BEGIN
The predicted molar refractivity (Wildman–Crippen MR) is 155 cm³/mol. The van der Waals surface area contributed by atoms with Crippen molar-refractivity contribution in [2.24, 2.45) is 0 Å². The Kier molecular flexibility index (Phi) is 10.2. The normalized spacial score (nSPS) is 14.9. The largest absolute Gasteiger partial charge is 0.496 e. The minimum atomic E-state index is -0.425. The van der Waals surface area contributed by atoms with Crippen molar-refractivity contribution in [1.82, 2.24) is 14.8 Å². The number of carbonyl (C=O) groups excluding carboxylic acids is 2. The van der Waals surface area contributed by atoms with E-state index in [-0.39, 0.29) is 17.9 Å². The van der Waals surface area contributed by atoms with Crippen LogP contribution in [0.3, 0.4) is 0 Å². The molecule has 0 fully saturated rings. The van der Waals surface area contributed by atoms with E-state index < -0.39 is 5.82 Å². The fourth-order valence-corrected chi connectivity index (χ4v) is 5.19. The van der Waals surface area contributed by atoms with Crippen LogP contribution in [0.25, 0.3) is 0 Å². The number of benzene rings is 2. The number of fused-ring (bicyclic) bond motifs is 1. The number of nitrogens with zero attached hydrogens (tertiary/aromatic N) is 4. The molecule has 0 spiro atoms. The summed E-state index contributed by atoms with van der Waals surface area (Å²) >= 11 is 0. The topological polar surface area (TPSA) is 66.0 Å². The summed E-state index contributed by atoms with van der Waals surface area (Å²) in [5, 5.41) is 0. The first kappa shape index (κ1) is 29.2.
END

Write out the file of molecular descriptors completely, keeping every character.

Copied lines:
The predicted molar refractivity (Wildman–Crippen MR) is 155 cm³/mol. The van der Waals surface area contributed by atoms with Crippen molar-refractivity contribution in [2.24, 2.45) is 0 Å². The Kier molecular flexibility index (Phi) is 10.2. The normalized spacial score (nSPS) is 14.9. The largest absolute Gasteiger partial charge is 0.496 e. The minimum atomic E-state index is -0.425. The van der Waals surface area contributed by atoms with Crippen molar-refractivity contribution in [1.82, 2.24) is 14.8 Å². The number of carbonyl (C=O) groups excluding carboxylic acids is 2. The van der Waals surface area contributed by atoms with E-state index in [-0.39, 0.29) is 17.9 Å². The van der Waals surface area contributed by atoms with Crippen LogP contribution in [0.3, 0.4) is 0 Å². The molecule has 0 fully saturated rings. The van der Waals surface area contributed by atoms with E-state index < -0.39 is 5.82 Å². The fourth-order valence-corrected chi connectivity index (χ4v) is 5.19. The van der Waals surface area contributed by atoms with Crippen LogP contribution in [0.25, 0.3) is 0 Å². The number of benzene rings is 2. The number of fused-ring (bicyclic) bond motifs is 1. The number of nitrogens with zero attached hydrogens (tertiary/aromatic N) is 4. The molecule has 0 spiro atoms. The summed E-state index contributed by atoms with van der Waals surface area (Å²) >= 11 is 0. The topological polar surface area (TPSA) is 66.0 Å². The summed E-state index contributed by atoms with van der Waals surface area (Å²) in [5, 5.41) is 0. The first kappa shape index (κ1) is 29.2.